Connecting Columbia Union Seventh-day Adventists
- Monthly archive
- October 2013
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Harriet Langley, a member of Allegheny East Conference’s Pisgah church in Bryans Road, Md., could never forget the Jefferson family. As a long-serving member of the church’s Adventist Community Services (ACS) team, she had helped many, many people, but this family was different. “The father had gotten hurt on the job and couldn’t work,” she recalls. “When they couldn’t pay the bills, he and his family were put out of the trailer they were living in.”
It naturally worries church members to hear that the Seventh-day Adventist Church defends the rights of Muslims, Native Americans and even atheists. Why on Earth would we support the teachings of the Quran, the use of hallucinogens or a godless philosophy?
The Pennsylvania Conference is among several Columbia Union entities using video conferencing to reduce travel, costs and conflicting schedules. Some 30 pastors “attended” their recent fall meeting, which marked their one-year anniversary of holding these meetings online. We recently talked with Tim Madding, the conference’s director of Leadership and Spiritual Growth, to find out exactly how it all works.
Where does our church stand on some of today’s most talked about issues?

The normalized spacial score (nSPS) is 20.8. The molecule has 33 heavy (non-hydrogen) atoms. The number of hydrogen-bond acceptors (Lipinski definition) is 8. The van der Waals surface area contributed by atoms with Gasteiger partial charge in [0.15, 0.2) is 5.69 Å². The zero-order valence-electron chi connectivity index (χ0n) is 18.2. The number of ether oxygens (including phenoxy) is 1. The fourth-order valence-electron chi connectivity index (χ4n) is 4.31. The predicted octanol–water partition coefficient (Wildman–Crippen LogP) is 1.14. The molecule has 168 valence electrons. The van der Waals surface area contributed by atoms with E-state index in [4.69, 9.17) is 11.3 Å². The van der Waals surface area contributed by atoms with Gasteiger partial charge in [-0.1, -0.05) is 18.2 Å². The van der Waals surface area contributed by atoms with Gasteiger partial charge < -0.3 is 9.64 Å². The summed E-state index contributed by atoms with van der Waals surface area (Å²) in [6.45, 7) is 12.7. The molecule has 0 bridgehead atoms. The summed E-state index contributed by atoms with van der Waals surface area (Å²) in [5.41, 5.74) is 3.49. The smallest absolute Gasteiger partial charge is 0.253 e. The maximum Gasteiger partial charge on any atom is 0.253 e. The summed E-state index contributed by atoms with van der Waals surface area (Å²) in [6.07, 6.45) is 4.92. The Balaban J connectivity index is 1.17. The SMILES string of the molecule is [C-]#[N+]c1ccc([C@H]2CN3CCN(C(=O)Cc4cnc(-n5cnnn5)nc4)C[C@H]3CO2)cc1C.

Seventh-day Adventist Church leaders have advocated for religious freedom for well over 100 years, but what about other important societal issues, like the sanctity of marriage, capital punishment or conscience protections for physicians in the recent healthcare debate? Certainly, the church is in a unique position to offer sound and ethical advice to policymakers, but should we follow the example of early church leaders who intensely engaged policymakers over prohibition and dietary health reform?
Children came away from a one-week program held at Mountain View Conference’s Braxton church in Gassaway, W.Va., excited about BLT. No not that kind of BLT, but the three-part Bible Lifestyle for Today (BLT) program that combined songs and dramatized audio Bible stories, information about anatomy and a hands-on cooking class.
The Columbia Union’s own Walter Carson, Esq., is the only Adventist to successfully argue before the U.S. Supreme Court. In Hobbie v. Unemployment Appeals Commission of Florida, the Court reversed the appeals commission’s refusal to provide unemployment benefits to a woman who was fired for refusing to work on Sabbath. The Court found that a state could not treat a religious convert differently than a person whose beliefs preceded her employment.
Norma Jean Sahlin, a daughter of the Columbia Union Conference, lost her fight against ovarian cancer last Wednesday. She was 61. Sahlin was born in Takoma Park, Md., was in the Takoma Academy Class of 1970, and graduated from Columbia Union College in 1974 with a bachelor’s degree in communication. She married Monte Sahlin on October 20, 1974 at Potomac Conference’s Sligo church in Takoma Park. This Sunday marks their 39th anniversary.
Read the October 2013 Issue of the Columbia Union Visitor